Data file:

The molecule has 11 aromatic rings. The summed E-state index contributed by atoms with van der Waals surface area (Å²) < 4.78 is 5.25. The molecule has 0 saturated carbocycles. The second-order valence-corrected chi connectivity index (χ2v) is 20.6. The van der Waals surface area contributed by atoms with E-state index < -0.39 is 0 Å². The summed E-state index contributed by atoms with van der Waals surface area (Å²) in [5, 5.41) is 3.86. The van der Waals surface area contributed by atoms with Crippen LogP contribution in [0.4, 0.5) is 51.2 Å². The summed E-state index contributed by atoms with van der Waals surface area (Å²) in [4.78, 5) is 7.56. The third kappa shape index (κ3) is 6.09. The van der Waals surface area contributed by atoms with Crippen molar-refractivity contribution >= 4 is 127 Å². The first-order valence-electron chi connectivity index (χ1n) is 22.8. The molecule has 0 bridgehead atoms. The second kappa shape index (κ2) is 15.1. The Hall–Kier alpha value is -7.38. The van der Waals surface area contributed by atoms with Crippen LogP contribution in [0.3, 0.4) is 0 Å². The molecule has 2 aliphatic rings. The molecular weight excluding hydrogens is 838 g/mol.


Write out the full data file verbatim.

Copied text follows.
The molecule has 11 aromatic rings. The summed E-state index contributed by atoms with van der Waals surface area (Å²) < 4.78 is 5.25. The molecule has 0 saturated carbocycles. The second-order valence-corrected chi connectivity index (χ2v) is 20.6. The van der Waals surface area contributed by atoms with E-state index < -0.39 is 0 Å². The summed E-state index contributed by atoms with van der Waals surface area (Å²) in [5, 5.41) is 3.86. The van der Waals surface area contributed by atoms with Crippen LogP contribution in [0.4, 0.5) is 51.2 Å². The summed E-state index contributed by atoms with van der Waals surface area (Å²) in [4.78, 5) is 7.56. The third kappa shape index (κ3) is 6.09. The van der Waals surface area contributed by atoms with Crippen molar-refractivity contribution >= 4 is 127 Å². The first-order valence-electron chi connectivity index (χ1n) is 22.8. The molecule has 0 bridgehead atoms. The second kappa shape index (κ2) is 15.1. The Hall–Kier alpha value is -7.38. The van der Waals surface area contributed by atoms with Crippen LogP contribution in [0.3, 0.4) is 0 Å². The molecule has 2 aliphatic rings. The molecular weight excluding hydrogens is 838 g/mol.